Review Summary: Would you like to play a game of truth or dare Mr. Bird?
Every moment that I thought about listening to Andrew Bird during the past few days, my mind wandered around my music library elsewhere. One can take a guess as to what recent album trumped every other album in my library, but Andrew Bird’s album Noble Beast
eventually rose above, for at least a few gratifying moments. Ever since Weather Systems
, Andrew Bird has been the voice of reason and elegance with his chipper slurs and brilliant wordplay. Bird’s lyrical topics have always intelligently pieced together behind swelling violins and crafty guitar riffs. In fact, Andrew Bird & The Mysterious Production Of Eggs
, may just be his defining musical moment, even though his previous release, Armchair Apocrypha
, certainly held its own theatrically grand reputation. However, Noble Beast
takes a few steps back.
Immediately, something was missing. It wasn’t on a milk carton or even hidden within the tracks, it was lost
. The lack of indie-rock riffs that lifted his previous works (found in songs like “Heretic,” “Banking on a Myth,” and “Fake Palindromes”) have vanished and are now overtaken by an overall organic sound. In fact, there are no electric guitar riffs; instead, an intimate acoustical guitar and his sweeping violin head each song. The result is mixed. When his crafty violin work is at its best, the songs tend to thrive. Notably, the thick, lusciously layered gem “Anonanimal” is genuinely breathtaking. At times, it sounds like five or six different string arrangements are occurring at once and it shows how adequate Bird has become as looping what he plays. “Anonanimal” is capped off by playful clapping and wordplay, ‘see a sea anemone / the enemy / see a sea anemone / that’ll be the end of me.’ Musical bliss.
“Oh No” and “Masterfade” whistle along, one in a whimsical nature while the other giddily dances. The electronically enhanced “Not A Robot, But A Ghost” is a nice little pick-me-up containing a previous quirky electronic work by Dosh as a sample. On the triumphant side of things, the anti-material/personal security undertone of reworked “The Privateers” (formerly “The Confession” on a previous Andrew Bird album) leads that of a victory parade. Slowly building, percussion clacks and chimes away until a roar from Bird’s voice ignites the tune into a simple, cheerful song. And as said before, “Anonanimal” is as complex and complete as it gets, but not enough to be the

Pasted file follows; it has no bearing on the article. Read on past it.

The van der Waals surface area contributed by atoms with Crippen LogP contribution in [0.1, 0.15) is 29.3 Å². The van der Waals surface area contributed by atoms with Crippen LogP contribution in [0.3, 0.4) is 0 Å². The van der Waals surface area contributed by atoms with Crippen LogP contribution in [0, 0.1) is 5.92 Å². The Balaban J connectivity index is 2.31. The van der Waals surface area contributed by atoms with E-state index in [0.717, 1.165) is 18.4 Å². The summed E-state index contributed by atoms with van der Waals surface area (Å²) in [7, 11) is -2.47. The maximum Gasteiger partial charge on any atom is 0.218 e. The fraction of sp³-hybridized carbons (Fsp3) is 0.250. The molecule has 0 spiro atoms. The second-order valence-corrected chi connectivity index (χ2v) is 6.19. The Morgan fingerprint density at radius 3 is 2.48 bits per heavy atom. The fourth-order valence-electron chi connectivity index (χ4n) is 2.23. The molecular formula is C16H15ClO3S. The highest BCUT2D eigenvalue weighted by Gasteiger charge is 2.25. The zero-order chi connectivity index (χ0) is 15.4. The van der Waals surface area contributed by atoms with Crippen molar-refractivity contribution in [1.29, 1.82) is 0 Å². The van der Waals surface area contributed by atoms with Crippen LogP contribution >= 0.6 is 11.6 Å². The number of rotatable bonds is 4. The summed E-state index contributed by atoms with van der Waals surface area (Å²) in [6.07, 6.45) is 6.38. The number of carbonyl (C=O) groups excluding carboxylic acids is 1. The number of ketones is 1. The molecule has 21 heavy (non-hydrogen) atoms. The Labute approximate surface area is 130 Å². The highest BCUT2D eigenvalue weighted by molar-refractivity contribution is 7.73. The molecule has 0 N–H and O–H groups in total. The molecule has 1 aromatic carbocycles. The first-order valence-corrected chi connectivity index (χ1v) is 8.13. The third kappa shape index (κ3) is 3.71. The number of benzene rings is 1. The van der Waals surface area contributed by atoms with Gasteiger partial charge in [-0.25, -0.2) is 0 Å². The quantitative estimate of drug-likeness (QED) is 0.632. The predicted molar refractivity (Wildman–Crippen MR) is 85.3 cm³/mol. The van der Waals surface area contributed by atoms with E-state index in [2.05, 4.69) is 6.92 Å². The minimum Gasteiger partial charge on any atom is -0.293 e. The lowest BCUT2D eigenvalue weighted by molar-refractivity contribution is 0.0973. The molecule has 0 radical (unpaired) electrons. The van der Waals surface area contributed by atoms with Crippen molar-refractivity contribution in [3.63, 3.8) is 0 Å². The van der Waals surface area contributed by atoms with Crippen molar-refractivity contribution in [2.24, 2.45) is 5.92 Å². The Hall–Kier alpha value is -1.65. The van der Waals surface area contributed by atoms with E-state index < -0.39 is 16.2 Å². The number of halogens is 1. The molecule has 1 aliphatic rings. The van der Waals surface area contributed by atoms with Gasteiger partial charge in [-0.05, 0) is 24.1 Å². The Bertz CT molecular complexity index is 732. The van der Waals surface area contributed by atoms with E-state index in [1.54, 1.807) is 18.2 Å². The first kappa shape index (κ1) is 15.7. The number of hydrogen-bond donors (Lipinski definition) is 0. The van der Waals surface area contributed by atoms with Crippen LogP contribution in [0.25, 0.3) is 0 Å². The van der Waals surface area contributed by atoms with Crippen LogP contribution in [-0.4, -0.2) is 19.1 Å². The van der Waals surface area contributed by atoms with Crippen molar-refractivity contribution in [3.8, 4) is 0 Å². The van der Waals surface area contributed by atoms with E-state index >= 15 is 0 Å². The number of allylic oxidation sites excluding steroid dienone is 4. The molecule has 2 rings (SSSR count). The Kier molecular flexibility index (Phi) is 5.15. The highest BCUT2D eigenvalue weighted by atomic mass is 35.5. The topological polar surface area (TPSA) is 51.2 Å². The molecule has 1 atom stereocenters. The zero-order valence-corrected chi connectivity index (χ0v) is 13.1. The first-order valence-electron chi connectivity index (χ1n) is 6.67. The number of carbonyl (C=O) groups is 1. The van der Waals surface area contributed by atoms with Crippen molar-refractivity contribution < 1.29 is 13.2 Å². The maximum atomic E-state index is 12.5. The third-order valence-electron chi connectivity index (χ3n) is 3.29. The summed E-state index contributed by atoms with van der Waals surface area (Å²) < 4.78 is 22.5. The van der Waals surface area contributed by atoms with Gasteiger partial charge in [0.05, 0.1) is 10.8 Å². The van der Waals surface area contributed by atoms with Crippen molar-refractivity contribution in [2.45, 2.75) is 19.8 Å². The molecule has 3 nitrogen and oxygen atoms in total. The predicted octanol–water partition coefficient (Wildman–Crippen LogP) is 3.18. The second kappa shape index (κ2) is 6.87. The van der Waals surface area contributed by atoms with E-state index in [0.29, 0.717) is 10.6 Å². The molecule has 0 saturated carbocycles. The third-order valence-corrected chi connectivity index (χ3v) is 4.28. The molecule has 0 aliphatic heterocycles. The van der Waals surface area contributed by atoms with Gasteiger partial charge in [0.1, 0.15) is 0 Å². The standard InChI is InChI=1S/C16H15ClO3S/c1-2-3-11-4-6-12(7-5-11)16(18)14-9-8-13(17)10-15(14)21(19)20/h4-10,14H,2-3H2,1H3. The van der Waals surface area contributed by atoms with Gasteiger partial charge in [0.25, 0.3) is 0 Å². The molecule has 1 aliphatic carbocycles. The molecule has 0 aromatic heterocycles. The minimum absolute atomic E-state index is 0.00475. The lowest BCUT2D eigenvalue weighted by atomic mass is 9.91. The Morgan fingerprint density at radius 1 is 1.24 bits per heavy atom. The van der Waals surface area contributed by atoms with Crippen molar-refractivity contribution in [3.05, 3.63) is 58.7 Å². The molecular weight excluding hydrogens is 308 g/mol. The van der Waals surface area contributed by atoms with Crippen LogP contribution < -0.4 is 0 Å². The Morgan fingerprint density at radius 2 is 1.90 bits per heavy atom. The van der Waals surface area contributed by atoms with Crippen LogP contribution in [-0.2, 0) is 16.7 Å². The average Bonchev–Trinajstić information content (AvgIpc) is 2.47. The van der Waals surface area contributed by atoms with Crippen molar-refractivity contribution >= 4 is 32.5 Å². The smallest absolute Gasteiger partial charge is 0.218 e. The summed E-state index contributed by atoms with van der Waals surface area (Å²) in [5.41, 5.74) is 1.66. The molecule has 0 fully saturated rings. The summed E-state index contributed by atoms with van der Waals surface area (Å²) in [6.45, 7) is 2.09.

song that puts Noble Beast
over the hump.
This is not to say the rest of Noble Beast
is necessarily bad, but more or less overdrawn. In fact, it is hard to spot the sole reason, but it all feels a degree or two off. Each track, given individual attention, finds itself to be a new treasure behind Bird’s loop-based brilliance. However, as the album plays as a collective whole, tracks are lost and hardly memorable or distinguished. Exceptions do occur, but otherwise remains a blur.
There is a certain level of, ‘how does this NOT work?,’ that baffles my mind. Perhaps the problem is Andrew Bird’s consistent barrage of cutesy lyrical arrangements, the same arrangements that wrap my head and hang it out to dry. With Noble Beast
, time stands still for a brief moment until a song eventually hits a certain plateau, but sometimes that plateau can be too distant. Andrew Bird played it safe, and the resultant appears the same. Meanwhile, I will be looking for an album in my library that decided to take a risk.